SSUE: Aviation in South Carolina
OUR VIEW: System of airports important for development, quality of life
One might say Gov. Nikki Haley will be flying high Monday night with her national profile. She addresses the Republican National Convention at 10 p.m. as a darling of the right and champion of development, with no business more in the spotlight than South Carolina’s aerospace industry fueled by Boeing and its big-time footprint in South Carolina. But aviation in the state is about more than the big jets being built in Charleston.
Recently, national aviation organizations recognized Haley for declaring Aug. 13-18 “Aviation Week.” Her proclamation highlighted the role that all aviation, including general aviation, plays in supporting businesses, farms, emergency response and the overall economy.
Aviation in South Carolina provides thousands of jobs and billions of dollars in economic activity, with general aviation alone contributing $417 million in economic activity, according to the Alliance For Aviation Across America.
“The alliance thanks Gov. Haley for her support of aviation and specifically, general aviation, in the state of South Carolina,” said Selena Shilad, executive director. “General aviation and local airports are invaluable for business and job growth, acting as a lifeline for small communities throughout the state.”
“Throughout South Carolina, 54 public-use airports support more than 3,000 general aviation aircraft and 6,600 pilots,” said Craig L. Fuller, president of the Aircraft Owners and Pilots Association. “These airports and aircraft expand local commerce, help facilitate medical care and disaster relief and connect communities of South Carolina with the rest of the country.”
Among the 54 airports is Orangeburg Municipal, a city of Orangeburg facility about which Airport Commission member B. Reese Earley recently wrote extensively in The Times and Democrat. The title of his article: “So you didn’t know Orangeburg has an airport?”
Earley took readers on a tour, offering information that few not directly associated with the facility would have. If you’re interested in aviation, and even if you’re not so much so, you’ll find his article insightful. We’ve attached it to this editorial at TheTandD.com and urge you to take a look.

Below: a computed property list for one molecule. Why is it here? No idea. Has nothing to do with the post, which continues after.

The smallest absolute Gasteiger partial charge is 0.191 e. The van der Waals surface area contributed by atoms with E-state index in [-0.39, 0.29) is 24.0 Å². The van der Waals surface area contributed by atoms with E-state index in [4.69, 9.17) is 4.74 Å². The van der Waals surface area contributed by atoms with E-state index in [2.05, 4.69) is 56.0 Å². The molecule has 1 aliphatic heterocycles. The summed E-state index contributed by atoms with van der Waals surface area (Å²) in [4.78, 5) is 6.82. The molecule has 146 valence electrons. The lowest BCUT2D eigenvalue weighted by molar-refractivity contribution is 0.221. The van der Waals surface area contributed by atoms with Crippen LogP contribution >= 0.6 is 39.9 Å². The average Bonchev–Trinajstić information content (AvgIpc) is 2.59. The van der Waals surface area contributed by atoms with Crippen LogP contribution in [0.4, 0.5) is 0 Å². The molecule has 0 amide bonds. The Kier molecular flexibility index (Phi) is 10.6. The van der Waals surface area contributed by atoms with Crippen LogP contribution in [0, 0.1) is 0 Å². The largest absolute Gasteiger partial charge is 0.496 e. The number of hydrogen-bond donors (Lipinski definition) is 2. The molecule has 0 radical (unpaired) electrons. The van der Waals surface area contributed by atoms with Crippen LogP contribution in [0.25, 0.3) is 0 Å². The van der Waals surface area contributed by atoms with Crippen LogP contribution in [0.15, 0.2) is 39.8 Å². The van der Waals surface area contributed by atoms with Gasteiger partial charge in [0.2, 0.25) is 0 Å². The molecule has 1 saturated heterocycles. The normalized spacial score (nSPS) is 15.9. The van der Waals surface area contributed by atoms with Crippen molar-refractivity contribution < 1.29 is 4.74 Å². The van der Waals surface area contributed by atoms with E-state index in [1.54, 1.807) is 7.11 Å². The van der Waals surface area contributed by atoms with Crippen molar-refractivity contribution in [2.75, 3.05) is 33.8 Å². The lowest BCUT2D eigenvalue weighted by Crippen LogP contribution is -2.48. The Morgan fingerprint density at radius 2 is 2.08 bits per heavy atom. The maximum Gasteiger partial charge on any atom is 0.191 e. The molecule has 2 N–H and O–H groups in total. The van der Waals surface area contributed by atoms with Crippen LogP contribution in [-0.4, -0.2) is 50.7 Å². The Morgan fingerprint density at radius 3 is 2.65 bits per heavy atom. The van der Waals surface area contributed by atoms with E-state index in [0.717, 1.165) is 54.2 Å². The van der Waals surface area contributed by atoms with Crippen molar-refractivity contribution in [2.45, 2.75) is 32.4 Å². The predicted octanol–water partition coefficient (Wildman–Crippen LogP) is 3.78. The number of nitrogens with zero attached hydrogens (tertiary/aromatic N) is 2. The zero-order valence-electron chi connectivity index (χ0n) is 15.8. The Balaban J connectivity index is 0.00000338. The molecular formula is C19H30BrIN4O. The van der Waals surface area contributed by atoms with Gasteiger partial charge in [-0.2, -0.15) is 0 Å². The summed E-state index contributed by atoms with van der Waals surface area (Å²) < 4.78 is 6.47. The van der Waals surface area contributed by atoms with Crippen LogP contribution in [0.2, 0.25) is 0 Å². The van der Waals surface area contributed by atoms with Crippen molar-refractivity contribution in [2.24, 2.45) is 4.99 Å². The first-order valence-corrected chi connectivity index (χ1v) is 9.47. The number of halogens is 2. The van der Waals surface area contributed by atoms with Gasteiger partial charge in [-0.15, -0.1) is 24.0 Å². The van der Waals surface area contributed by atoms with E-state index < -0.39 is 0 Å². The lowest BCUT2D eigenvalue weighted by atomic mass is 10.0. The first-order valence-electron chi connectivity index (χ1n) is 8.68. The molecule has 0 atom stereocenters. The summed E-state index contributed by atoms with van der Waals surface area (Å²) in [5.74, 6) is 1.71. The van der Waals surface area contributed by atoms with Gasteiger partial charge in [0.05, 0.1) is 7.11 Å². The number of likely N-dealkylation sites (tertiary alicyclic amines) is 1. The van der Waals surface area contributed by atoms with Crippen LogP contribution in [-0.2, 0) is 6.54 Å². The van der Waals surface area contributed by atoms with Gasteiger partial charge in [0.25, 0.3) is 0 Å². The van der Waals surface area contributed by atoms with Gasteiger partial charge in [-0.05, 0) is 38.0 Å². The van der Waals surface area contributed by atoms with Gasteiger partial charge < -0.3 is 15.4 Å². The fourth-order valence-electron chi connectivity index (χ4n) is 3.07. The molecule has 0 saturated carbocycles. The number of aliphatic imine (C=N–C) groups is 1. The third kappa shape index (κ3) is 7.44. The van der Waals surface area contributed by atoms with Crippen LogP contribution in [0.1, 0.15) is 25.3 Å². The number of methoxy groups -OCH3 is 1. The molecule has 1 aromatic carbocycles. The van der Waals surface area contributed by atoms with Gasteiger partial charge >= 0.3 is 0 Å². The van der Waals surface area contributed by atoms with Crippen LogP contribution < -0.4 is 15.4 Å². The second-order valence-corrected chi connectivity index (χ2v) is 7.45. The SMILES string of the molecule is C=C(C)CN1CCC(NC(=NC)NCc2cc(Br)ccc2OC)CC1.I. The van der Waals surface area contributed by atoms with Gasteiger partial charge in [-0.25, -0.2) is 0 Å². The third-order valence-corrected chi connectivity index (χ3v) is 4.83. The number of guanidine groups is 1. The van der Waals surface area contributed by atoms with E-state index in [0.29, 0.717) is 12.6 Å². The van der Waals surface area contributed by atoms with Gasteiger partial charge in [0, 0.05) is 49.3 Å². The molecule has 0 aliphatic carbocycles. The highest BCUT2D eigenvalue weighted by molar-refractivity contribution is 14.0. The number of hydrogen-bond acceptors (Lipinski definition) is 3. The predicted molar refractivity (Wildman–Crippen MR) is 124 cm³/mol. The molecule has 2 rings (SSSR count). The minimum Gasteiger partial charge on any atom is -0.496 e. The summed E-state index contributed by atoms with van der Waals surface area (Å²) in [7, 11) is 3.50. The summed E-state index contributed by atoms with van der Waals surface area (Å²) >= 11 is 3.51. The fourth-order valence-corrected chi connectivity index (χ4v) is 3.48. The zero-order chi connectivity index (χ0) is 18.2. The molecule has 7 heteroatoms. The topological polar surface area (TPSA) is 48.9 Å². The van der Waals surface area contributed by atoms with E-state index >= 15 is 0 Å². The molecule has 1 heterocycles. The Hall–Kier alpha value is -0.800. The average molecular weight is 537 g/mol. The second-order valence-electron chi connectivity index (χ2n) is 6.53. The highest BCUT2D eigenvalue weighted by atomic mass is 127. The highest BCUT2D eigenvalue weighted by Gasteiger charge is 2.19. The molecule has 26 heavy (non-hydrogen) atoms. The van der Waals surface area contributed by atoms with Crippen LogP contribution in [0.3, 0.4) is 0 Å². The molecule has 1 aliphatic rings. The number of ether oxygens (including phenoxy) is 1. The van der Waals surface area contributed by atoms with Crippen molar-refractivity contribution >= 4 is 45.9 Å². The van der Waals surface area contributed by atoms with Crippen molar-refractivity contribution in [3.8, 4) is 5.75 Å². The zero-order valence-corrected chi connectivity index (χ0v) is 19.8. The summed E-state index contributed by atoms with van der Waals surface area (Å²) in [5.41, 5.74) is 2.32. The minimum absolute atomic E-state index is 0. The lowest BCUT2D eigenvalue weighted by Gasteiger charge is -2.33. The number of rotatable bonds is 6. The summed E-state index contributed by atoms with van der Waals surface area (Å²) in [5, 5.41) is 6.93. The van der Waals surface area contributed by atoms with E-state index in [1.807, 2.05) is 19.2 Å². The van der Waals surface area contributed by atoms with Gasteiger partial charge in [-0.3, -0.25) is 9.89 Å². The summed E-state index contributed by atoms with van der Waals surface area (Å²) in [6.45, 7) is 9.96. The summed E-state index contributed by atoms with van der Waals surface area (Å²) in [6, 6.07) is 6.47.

Meantime, consider that the local airport’s estimated impact is significant: $1.5 million in direct output, of which $125,000 is paid to approximately four direct full-time employees, and 15,800 visitors arriving at the Orangeburg airport each year, generating another $1 million in indirect aviation-related.
According to an Airport Commission publication that cites methodology approved by the Federal Aviation Administration in reaching its conclusions: “Including the multiplier effect, the airport tenants and visitors at Orangeburg Municipal Airport generate $4.3 million in total economic output, of which $1.9 million in payroll is paid to 68 full-time equivalent jobs.”
While one may not think of Orangeburg and airport traffic in the same light, aviation is significant here and around the state. Orangeburg Municipal and its two runways accommodate flights directly related to business and industry in our community, and serve as key ingredients on any list of community pluses for economic development.
A first-class airport system is essential in South Carolina and Orangeburg is a player in that system with a quality facility.